Earlier this summer the BBC revealed a couple of immersive virtual reality (VR) experiences it was working on Make Noise and 1943 Berlin Blitz. Today, the broadcasting corporation has announced that 1943 Berlin Blitz will be available this Thursday for Oculus Rift and HTC Vive owners.
Originally premiering at Venice Film Festival, the film puts you in the shoes of Wynford Vaughan-Thomas, a BBC war correspondent and sound recordist, Reg Pidsley, as they document their flight on a genuine bombing run during World War 2. You’ll be able to listen to his dramatic commentary of the action taken from the original radio broadcast that went out over the airwaves on 4th September 1943, all from the BBC Archive.
“We have been overwhelmed by the response to Berlin Blitz so far. People are finding it profoundly moving,” said Peter Rippon, editor of BBC Archive in a statement. “The authenticity of the audio and the nobility of the characters involved, combined with virtual reality means audiences can now relive with past with an intensity not previously possible.”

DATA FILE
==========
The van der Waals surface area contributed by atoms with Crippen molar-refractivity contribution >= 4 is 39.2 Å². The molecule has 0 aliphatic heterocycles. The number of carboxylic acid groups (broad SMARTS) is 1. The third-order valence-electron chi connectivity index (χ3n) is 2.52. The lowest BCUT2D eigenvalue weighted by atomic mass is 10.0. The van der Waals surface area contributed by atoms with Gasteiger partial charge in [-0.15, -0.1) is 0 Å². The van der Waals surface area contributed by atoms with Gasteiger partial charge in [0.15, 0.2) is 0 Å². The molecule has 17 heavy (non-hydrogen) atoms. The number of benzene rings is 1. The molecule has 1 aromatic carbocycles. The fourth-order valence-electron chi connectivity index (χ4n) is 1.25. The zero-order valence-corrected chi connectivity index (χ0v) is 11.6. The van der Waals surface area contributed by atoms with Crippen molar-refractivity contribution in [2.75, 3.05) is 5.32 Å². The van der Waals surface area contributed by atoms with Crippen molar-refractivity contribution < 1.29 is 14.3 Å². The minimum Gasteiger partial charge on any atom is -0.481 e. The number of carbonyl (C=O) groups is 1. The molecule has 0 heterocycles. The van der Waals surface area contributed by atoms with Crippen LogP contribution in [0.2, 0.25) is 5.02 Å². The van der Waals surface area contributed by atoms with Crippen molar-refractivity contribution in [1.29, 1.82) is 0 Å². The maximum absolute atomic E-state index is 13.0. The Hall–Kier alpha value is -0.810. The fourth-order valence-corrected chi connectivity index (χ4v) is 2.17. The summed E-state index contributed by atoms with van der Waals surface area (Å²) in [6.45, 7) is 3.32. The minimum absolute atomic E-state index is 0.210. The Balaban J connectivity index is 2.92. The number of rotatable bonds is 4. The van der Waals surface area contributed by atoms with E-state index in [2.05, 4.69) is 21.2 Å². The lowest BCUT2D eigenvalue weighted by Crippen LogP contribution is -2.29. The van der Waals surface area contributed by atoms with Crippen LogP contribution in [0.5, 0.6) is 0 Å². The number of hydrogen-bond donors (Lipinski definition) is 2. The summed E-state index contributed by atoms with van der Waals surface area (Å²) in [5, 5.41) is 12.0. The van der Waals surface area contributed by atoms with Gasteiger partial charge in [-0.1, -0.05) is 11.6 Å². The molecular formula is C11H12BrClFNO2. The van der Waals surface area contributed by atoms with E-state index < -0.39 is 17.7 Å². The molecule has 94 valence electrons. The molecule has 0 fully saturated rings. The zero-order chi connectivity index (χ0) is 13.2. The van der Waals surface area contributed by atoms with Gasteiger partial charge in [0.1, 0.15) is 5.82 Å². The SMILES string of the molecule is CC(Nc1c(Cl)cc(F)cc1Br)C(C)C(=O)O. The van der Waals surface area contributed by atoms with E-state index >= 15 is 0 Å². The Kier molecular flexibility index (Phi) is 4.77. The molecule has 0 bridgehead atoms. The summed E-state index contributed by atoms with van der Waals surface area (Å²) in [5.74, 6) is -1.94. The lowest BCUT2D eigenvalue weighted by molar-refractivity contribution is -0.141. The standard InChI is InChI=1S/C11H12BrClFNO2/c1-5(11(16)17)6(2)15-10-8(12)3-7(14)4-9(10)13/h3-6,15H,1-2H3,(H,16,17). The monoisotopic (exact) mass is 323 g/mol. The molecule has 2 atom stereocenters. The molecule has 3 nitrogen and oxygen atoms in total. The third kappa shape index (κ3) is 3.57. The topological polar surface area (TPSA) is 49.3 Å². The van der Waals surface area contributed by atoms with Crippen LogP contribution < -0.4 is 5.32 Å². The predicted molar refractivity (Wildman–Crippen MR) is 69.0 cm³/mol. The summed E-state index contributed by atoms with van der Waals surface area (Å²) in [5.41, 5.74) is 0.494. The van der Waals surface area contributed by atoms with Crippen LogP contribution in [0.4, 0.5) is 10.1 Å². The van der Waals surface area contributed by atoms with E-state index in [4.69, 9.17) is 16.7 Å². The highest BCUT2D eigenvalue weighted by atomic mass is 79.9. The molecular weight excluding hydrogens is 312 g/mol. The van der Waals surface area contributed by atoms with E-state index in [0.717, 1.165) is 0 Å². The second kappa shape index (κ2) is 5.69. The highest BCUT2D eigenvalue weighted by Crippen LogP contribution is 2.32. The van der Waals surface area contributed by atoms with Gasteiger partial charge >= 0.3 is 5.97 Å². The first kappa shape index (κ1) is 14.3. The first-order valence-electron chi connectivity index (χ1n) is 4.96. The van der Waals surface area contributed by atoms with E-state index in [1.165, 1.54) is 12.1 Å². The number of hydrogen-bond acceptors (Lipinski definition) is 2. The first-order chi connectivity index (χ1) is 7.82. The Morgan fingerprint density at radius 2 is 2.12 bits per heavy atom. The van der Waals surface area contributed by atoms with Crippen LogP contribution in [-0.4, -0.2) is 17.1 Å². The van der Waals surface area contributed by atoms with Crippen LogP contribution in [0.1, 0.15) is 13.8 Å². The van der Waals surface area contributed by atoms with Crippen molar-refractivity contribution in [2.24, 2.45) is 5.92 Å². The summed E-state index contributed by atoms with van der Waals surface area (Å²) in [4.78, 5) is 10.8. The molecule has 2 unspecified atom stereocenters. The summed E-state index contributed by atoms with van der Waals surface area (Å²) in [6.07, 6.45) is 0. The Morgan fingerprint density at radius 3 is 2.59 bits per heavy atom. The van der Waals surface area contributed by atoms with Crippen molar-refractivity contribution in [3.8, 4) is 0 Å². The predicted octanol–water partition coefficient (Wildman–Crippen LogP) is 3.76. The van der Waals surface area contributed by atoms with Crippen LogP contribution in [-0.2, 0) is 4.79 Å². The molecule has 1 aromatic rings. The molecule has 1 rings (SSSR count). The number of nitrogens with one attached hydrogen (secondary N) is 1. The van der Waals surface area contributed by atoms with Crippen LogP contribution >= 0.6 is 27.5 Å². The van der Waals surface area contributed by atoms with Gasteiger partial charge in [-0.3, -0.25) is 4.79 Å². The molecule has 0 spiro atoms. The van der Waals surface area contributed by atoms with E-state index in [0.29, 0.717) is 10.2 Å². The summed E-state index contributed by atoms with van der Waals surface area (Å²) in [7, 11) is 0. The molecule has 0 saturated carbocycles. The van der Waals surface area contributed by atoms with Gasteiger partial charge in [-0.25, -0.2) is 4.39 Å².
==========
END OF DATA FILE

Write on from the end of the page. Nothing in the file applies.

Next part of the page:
A collaborative effort between BBC VR Hub, BBC Northern Ireland and Immersive VR Education (Titanic VR), the experience transports viewers into the belly of Lancaster bomber ‘F for Freddie’. This gives a sense of what it was like to fly over Berlin while anti-aircraft shells burst all around.
“This film is a wonderful example of how virtual reality can bring the BBC’s archive to life in a way we’ve never really seen before,” adds Zillah Watson, head of BBC VR Hub. “VR adds a vivid, tangible dimension to an exceptional and extraordinary piece of journalism, and brings the past and future together beautifully – using a 75-year-old broadcast to demonstrate the very best of what this new form of storytelling has to offer.”
1943: Berlin Blitz will be available this Thursday on the Oculus and Steam stores for Oculus Rift, and HTC Vive headsets. Versions for Oculus Go, Samsung Gear VR and Google Daydream will also soon be available. For any further updates, keep reading VRFocus.